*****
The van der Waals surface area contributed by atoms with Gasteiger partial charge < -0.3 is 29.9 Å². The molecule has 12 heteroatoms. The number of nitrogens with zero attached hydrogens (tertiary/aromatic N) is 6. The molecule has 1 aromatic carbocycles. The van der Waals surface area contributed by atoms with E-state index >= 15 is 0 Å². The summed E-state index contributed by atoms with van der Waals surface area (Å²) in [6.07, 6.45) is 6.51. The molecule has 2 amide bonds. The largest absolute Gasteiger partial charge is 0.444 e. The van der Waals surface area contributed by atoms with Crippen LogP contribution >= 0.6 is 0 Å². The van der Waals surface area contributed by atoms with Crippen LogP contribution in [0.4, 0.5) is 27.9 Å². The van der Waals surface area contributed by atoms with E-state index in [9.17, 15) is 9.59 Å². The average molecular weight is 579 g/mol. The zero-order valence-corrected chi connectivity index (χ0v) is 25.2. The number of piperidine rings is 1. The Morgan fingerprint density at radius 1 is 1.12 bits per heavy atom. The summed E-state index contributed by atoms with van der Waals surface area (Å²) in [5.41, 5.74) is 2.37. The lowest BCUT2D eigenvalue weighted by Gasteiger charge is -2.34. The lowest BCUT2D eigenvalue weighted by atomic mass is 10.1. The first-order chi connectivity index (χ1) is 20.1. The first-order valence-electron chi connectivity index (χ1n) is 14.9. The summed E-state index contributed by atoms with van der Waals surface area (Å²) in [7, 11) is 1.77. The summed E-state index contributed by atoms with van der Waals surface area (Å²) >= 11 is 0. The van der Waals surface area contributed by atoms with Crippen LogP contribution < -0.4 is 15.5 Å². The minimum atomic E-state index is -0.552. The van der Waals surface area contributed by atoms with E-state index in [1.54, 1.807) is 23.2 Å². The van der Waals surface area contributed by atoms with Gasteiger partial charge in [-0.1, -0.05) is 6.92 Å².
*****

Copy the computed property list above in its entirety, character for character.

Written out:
The van der Waals surface area contributed by atoms with Gasteiger partial charge < -0.3 is 29.9 Å². The molecule has 12 heteroatoms. The number of nitrogens with zero attached hydrogens (tertiary/aromatic N) is 6. The molecule has 1 aromatic carbocycles. The van der Waals surface area contributed by atoms with E-state index >= 15 is 0 Å². The summed E-state index contributed by atoms with van der Waals surface area (Å²) in [6.07, 6.45) is 6.51. The molecule has 2 amide bonds. The largest absolute Gasteiger partial charge is 0.444 e. The van der Waals surface area contributed by atoms with Crippen LogP contribution >= 0.6 is 0 Å². The van der Waals surface area contributed by atoms with Crippen LogP contribution in [0.4, 0.5) is 27.9 Å². The van der Waals surface area contributed by atoms with E-state index in [9.17, 15) is 9.59 Å². The average molecular weight is 579 g/mol. The zero-order valence-corrected chi connectivity index (χ0v) is 25.2. The number of piperidine rings is 1. The Morgan fingerprint density at radius 1 is 1.12 bits per heavy atom. The summed E-state index contributed by atoms with van der Waals surface area (Å²) in [5.41, 5.74) is 2.37. The lowest BCUT2D eigenvalue weighted by Gasteiger charge is -2.34. The lowest BCUT2D eigenvalue weighted by atomic mass is 10.1. The first-order chi connectivity index (χ1) is 20.1. The first-order valence-electron chi connectivity index (χ1n) is 14.9. The summed E-state index contributed by atoms with van der Waals surface area (Å²) in [7, 11) is 1.77. The summed E-state index contributed by atoms with van der Waals surface area (Å²) >= 11 is 0. The van der Waals surface area contributed by atoms with Crippen LogP contribution < -0.4 is 15.5 Å². The minimum atomic E-state index is -0.552. The van der Waals surface area contributed by atoms with E-state index in [1.54, 1.807) is 23.2 Å². The van der Waals surface area contributed by atoms with Gasteiger partial charge in [-0.1, -0.05) is 6.92 Å².